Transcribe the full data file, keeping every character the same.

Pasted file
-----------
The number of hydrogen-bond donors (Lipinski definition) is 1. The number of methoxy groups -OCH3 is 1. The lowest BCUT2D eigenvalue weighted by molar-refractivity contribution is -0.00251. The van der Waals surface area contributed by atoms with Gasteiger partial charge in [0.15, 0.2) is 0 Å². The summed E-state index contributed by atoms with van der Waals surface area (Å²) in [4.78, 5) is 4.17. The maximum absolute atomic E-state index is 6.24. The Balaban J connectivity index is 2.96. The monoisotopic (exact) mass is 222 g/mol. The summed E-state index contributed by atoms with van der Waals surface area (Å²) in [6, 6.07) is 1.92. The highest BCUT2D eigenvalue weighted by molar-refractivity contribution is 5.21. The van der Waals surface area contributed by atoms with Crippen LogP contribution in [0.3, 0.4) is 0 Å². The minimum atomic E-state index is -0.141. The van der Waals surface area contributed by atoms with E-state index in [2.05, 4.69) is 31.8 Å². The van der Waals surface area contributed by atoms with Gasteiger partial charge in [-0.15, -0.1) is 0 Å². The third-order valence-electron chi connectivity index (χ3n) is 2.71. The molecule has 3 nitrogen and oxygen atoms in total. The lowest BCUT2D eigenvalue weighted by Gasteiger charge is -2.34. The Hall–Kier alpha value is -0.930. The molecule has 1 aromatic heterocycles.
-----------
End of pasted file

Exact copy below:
The number of hydrogen-bond donors (Lipinski definition) is 1. The number of methoxy groups -OCH3 is 1. The lowest BCUT2D eigenvalue weighted by molar-refractivity contribution is -0.00251. The van der Waals surface area contributed by atoms with Gasteiger partial charge in [0.15, 0.2) is 0 Å². The summed E-state index contributed by atoms with van der Waals surface area (Å²) in [4.78, 5) is 4.17. The maximum absolute atomic E-state index is 6.24. The Balaban J connectivity index is 2.96. The monoisotopic (exact) mass is 222 g/mol. The summed E-state index contributed by atoms with van der Waals surface area (Å²) in [6, 6.07) is 1.92. The highest BCUT2D eigenvalue weighted by molar-refractivity contribution is 5.21. The van der Waals surface area contributed by atoms with Crippen LogP contribution in [0.3, 0.4) is 0 Å². The minimum atomic E-state index is -0.141. The van der Waals surface area contributed by atoms with E-state index in [2.05, 4.69) is 31.8 Å². The van der Waals surface area contributed by atoms with Gasteiger partial charge in [-0.15, -0.1) is 0 Å². The third-order valence-electron chi connectivity index (χ3n) is 2.71. The molecule has 3 nitrogen and oxygen atoms in total. The lowest BCUT2D eigenvalue weighted by Gasteiger charge is -2.34. The Hall–Kier alpha value is -0.930. The molecule has 1 aromatic heterocycles.